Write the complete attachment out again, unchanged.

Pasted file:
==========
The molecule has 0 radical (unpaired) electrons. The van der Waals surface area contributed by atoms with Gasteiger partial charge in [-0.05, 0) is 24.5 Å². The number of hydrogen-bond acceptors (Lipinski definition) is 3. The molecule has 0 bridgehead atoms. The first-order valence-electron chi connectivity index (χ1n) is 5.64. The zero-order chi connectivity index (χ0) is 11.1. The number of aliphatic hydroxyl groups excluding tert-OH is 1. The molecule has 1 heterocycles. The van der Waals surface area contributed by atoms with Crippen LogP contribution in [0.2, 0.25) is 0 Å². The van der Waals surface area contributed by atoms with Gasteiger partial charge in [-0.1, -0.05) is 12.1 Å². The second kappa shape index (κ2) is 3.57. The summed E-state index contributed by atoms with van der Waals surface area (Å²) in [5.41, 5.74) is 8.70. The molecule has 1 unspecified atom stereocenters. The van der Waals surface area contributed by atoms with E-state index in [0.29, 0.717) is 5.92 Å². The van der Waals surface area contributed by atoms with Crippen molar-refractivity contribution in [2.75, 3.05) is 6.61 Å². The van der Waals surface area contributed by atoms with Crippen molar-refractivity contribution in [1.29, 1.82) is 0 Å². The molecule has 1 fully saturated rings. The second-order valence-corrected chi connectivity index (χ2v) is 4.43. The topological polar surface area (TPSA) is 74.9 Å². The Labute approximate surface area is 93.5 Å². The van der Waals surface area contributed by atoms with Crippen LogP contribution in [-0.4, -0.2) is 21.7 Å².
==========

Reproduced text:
The molecule has 0 radical (unpaired) electrons. The van der Waals surface area contributed by atoms with Gasteiger partial charge in [-0.05, 0) is 24.5 Å². The number of hydrogen-bond acceptors (Lipinski definition) is 3. The molecule has 0 bridgehead atoms. The first-order valence-electron chi connectivity index (χ1n) is 5.64. The zero-order chi connectivity index (χ0) is 11.1. The number of aliphatic hydroxyl groups excluding tert-OH is 1. The molecule has 1 heterocycles. The van der Waals surface area contributed by atoms with Crippen LogP contribution in [0.2, 0.25) is 0 Å². The van der Waals surface area contributed by atoms with Gasteiger partial charge in [-0.1, -0.05) is 12.1 Å². The second kappa shape index (κ2) is 3.57. The summed E-state index contributed by atoms with van der Waals surface area (Å²) in [5.41, 5.74) is 8.70. The molecule has 1 unspecified atom stereocenters. The van der Waals surface area contributed by atoms with E-state index in [0.29, 0.717) is 5.92 Å². The van der Waals surface area contributed by atoms with Crippen molar-refractivity contribution in [2.75, 3.05) is 6.61 Å². The van der Waals surface area contributed by atoms with Crippen molar-refractivity contribution in [1.29, 1.82) is 0 Å². The molecule has 1 fully saturated rings. The second-order valence-corrected chi connectivity index (χ2v) is 4.43. The topological polar surface area (TPSA) is 74.9 Å². The Labute approximate surface area is 93.5 Å². The van der Waals surface area contributed by atoms with Crippen LogP contribution in [-0.4, -0.2) is 21.7 Å².